Does the Canon EOS 5D Mark IV offer enough to entice existing 5D-series users as well as newcomers to full-frame? Michael Topham finds out as he puts it to the test
Canon EOS 5D Mark IV review: Verdict
The Canon EOS 5D Mark IV does bring some enticing new features to the fore, but arguably it’s the new 30.4-million-pixel sensor that steals the limelight. The sensor’s performance at high ISO, combined with its radically improved dynamic range, makes it markedly better than the EOS 5D Mark III when it comes to returning high levels of detail to shadowed areas in post-production and shooting images with less noise in low-light. The addition of DCI 4K video is likely to allure filmmakers as well as those purely focused on stills photography, but its 1.74x crop factor and lack of a clean 4K HDMI output and log shooting options are factors that could put videographers off.
For the enthusiast and pro photographer looking for a great performing all-rounder, the EOS 5D Mark IV ticks a lot of the right boxes. It handles well, it’s built to a robust standard, and it adds long overdue features such as Wi-Fi, GPS and touchscreen control. Canon will argue that a fixed screen helps to improve its weather sealing, but having recently used cameras with excellent tilting displays, it did feel something of an inconvenience having to lie on the floor to compose low-level shots. The debate of whether future models in the 5D series should have a tilting screen or not continues.
Improvements to the 61-point AF system will benefit those who regularly shoot with teleconverters and the spritely autofocus performance in live view brings it bang up to date with the speed of other DSLRs in Canon’s EOS line-up. As for Dual Pixel Raw, it’s an innovation that has its uses, particularly when you’re shooting images with an extremely shallow depth of field, but from my personal experience it slowed down my workflow a little too much and as a result would only be used sparingly.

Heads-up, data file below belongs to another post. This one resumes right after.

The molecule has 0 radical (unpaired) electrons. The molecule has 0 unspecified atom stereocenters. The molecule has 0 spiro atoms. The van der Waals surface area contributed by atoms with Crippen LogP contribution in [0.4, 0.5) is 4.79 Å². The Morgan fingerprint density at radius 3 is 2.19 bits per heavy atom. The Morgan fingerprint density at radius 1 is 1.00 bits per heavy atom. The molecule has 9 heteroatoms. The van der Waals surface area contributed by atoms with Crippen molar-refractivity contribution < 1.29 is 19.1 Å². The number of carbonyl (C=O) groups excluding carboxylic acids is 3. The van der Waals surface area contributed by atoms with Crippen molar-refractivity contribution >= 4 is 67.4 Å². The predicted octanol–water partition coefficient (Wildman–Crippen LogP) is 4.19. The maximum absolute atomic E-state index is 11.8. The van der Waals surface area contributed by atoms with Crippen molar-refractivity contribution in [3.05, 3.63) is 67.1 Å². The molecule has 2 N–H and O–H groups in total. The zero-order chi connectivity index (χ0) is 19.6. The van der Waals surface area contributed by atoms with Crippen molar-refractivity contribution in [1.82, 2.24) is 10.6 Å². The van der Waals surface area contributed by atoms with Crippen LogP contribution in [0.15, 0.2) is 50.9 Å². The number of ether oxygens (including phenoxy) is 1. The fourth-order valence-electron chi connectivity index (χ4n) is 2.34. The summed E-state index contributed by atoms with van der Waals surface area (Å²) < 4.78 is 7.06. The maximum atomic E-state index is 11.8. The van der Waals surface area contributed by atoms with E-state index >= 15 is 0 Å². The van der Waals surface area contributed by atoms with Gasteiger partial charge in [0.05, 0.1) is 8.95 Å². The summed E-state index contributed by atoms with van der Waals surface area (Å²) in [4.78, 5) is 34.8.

The EOS 5D Mark IV is the most advanced 5D-series model we’ve seen to date, but priced at £3,599 (body only) it will leave a big dent in your wallet whether you upgrade or buy it from new. Those who own an EOS 5D Mark III and are content with the image quality produced by their 22.3-million-pixel CMOS sensor will find it hard justifying an upgrade, especially when you consider you will still need to spend around £2,425 after selling your existing model – provided it’s in excellent condition. Original EOS 5D and EOS 5D Mark II users who skipped the Mark III are more likely to justify an upgrade. As all-round full-frame DSLRs go, the Canon EOS 5D Mark IV remains an excellent DSLR that will continue to appeal to the masses, but possibly more so when the price drops a little.